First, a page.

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Five reasons to consider a SIPP

Written by: Rob Morgan
With the basic state pension unlikely to support most lifestyles in retirement, here are five reasons you may want to consider using a Self-Invested Personal Pension (SIPP).

Almost everyone includes a comfortable retirement as one of their financial goals, and building up pension benefits is often a highly attractive means of achieving this. One pension option offering great flexibility is a SIPP.

Here are five reasons you may want to consider a SIPP as part of your retirement planning:

1) Tax relief

Investing through a pension scheme can be very attractive because of the tax breaks. Income tax relief is available on pension contributions, and this can considerably improve the amount of income you could receive in retirement compared with other methods of investing.

Currently, an investor can receive up to 45% tax relief (based on their taxable income) when they make a contribution to a personal pension such as a SIPP, with the basic 20% paid by HM Revenue & Customs (HMRC) to the pension while any higher and additional rate tax relief can be reclaimed.

For example, an investor contributes £8,000 into their SIPP and £2,000 is claimed back from HMRC by the pension provider. A higher rate tax payer could claim back up to a further 20%, reducing the overall cost of the contribution to as little as £6,000. In the same instance, additional rate tax payers could claim back up to a further 25% making the cost just £5,500 for a £10,000 contribution.

Remember, the tax treatment of pensions depends on individual circumstances and is subject to change in future. In particular, there are restrictions for higher earners that reduce the standard pension contribution annual allowance.

2) Investment choice

Some pensions only have a narrow range of investment options, which may be fine for less “hands on” investors. However, if you are looking to maximise the range of possible investments a SIPP may be worth considering.

As an example, you could opt for a more cautious/income-producing fund such as the Investec Diversified Income fund. It’s managed by John Stopford and draws upon the combined knowledge of the bond and equity teams at Investec in aiming to produce a sustainably high income (presently it yields over 4%, variable, not guaranteed) while providing  modest capital growth. Stopford also seeks to reduce risk by ensuring there is a diverse range of assets, and historically the fund has experienced less than half the volatility of UK equities.

Or for the more adventurous, the Artemis Strategic Assets fund contains a mixture of assets with a core of equity holdings, mainly large, blue chip companies in the UK and US, but also invests in bonds, commodities and currencies as well as using cash tactically. The manager, William Littlewood, can also ‘short’ assets to profit from falling prices. The best way to view the fund is as a diverse portfolio of assets with some additional powers at the manager’s disposal aimed at smoothing out the peaks and troughs of the market, or generating additional returns from his economic views. With extra tools to diversify the portfolio and control risk, I believe it’s a fund worthy of consideration for investors looking for a core long-term holding.

3) Flexibility before and after retirement

Many people no longer need to buy an annuity (a policy that provides a secure income for the rest of your life) with their pension pot. Instead, money purchase pensions such as SIPPs have flexible retirement options.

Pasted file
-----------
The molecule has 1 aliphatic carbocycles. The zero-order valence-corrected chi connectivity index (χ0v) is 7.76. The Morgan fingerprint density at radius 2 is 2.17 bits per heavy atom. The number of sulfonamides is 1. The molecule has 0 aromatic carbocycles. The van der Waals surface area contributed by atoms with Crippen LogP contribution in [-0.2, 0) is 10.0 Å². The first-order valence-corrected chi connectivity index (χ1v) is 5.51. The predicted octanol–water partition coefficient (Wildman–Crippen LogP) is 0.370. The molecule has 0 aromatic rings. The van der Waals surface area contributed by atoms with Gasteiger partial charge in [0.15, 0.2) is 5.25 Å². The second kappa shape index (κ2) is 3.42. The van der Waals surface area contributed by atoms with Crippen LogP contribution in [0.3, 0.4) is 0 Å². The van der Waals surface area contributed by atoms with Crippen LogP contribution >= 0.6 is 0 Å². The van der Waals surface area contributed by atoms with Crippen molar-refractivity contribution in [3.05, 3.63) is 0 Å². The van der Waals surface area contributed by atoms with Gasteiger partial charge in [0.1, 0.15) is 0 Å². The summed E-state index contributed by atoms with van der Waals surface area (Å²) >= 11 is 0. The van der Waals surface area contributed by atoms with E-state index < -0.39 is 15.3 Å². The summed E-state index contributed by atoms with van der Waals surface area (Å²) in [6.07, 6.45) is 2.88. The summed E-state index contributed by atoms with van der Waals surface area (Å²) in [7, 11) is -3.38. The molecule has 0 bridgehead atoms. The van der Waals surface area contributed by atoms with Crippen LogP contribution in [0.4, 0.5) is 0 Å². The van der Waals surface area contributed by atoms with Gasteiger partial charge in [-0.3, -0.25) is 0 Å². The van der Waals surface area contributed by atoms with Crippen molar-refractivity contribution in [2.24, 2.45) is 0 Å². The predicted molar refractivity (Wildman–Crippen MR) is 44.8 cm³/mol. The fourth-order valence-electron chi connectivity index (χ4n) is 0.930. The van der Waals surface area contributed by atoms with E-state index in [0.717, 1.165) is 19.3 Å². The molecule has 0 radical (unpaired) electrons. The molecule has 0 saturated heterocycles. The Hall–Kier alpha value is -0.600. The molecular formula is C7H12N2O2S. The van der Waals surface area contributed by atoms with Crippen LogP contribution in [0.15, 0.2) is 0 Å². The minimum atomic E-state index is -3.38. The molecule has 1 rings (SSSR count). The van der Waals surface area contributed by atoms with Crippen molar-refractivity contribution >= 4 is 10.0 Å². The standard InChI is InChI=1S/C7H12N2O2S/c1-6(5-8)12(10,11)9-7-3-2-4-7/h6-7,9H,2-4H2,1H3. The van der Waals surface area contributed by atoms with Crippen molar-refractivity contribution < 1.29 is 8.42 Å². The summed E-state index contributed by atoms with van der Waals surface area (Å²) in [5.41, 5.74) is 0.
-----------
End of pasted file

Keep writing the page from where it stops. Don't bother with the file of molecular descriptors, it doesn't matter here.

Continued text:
Lump sums can be taken at any time after the normal minimum pension age (currently 55 under the Pension Freedoms rules), and income that could be varied during retirement to accommodate changing needs. They could, for instance, help fill an income gap between early retirement and the age at which you receive your State Pension benefits or income from a defined benefit scheme (such as a final salary scheme).  An annuity, however, remains attractive for those who require a secure income and do not wish to take an investment risk with some or all their pension.

Contributions to SIPPs are also flexible.

4) The State Pension is not enough

The State Pension is a regular payment from the government that you can receive when you reach State Pension age. The amount depends on how many years you have paid National Insurance contributions. The current basic State Pension is £119.30 per week (£6,204 a year) for a single person, which is unlikely to be sufficient to maintain most people’s lifestyles.

Due to people living longer, the age at which you can claim the State Pension is also increasing. Under the current timetable, for men it’s 65 and for women it’s in the process of rising from 60 to 65 by November 2018, with the exact date depending on the month you were born. The State Pension age is due to rise to 66 by 2020 and 67 by 2028. You can calculate when you’ll reach State Pension age and how much you may get via the government link.

5) You need to save more or you are self-employed

If you are employed, contributing the amount needed into your employer’s scheme to attract your employer’s highest level of contributions is a simple way to make efficient use of your money. You may of course have to save even more to meet your retirement objectives but this is generally the priority over other forms of investment.

If you are self-employed you may consider it best to keep your finances flexible to cater for any downturns in earnings. Yet pensions should not be ignored. You could benefit from tax relief, and depending on your level of earnings, pension contributions could bring you below certain tax thresholds.

Rob Morgan is a pensions and investments analyst at Charles Stanley

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